Final Score:  (Silver)

Kettle Backyard BarbecueScreen Shot 2016-02-06 at 6.34.45 PM

Our final contestant struck me immediately with the confidence seeping tagline on their packaging: “great taste…naturally.”  Now to advertise with that slogan, the chip better match the lip, and Kettle delivered.  Now interestingly, upon extensive research, I found that the other brands also cook their potato chips using a kettle, bringing into question the validity of the branding as a means of setting itself apart, but nevertheless, the chip managed to do just that.  Hesitant of flavor shortcomings at first due to the seeming lack of powdered seasoning coating the chips, I was soon resolved of all doubts.  While tracking a similar course of sweet tang as the Cape Cod chip, Kettle, as promised, delivered a natural and robust sweetness without the over-powdering and somewhat artificial nature of Cape Cod’s barbecue.  Additionally, the sizing of each chip was impeccable, not the minuscule, over-folded crumbs you might find in a Cape Cod or Miss Vickie’s bag, but simultaneously not the flat, plate-sized monstrosities you might come across in a Lay’s bag.  It was a textural masterpiece.  While sometimes difficult to find at your average chip retail institution, I have to throw my official recommendation behind Kettle Backyard Barbecue as the optimal Barbecue chip.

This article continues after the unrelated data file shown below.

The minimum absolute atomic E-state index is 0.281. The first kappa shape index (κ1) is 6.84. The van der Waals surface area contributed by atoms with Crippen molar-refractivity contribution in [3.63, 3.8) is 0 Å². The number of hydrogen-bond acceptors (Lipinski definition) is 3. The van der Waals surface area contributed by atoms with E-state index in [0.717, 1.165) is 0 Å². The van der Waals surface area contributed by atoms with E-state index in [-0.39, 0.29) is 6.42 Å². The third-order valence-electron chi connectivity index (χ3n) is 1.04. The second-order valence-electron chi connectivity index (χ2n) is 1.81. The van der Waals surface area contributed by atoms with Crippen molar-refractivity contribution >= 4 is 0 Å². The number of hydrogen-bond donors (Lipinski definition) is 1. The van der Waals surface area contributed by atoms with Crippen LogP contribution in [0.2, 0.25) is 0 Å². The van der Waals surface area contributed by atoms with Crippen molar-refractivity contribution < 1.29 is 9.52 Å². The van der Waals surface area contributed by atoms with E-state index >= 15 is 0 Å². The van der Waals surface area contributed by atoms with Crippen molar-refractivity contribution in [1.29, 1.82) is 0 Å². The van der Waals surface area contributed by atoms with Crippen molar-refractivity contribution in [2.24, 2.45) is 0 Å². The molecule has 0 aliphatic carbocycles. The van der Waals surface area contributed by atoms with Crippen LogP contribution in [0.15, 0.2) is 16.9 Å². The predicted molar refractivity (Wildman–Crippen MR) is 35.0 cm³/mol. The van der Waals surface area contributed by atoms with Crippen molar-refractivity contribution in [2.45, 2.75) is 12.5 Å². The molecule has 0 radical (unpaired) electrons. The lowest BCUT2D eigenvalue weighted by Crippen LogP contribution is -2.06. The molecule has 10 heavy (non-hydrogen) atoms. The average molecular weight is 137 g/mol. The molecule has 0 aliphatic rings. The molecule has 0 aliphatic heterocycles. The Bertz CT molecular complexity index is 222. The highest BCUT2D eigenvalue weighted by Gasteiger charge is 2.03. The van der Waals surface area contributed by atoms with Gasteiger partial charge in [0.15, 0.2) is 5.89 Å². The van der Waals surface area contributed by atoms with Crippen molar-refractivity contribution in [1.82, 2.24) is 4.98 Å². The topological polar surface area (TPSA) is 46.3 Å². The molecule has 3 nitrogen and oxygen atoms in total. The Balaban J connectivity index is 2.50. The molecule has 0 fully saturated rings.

Final Score (Yes)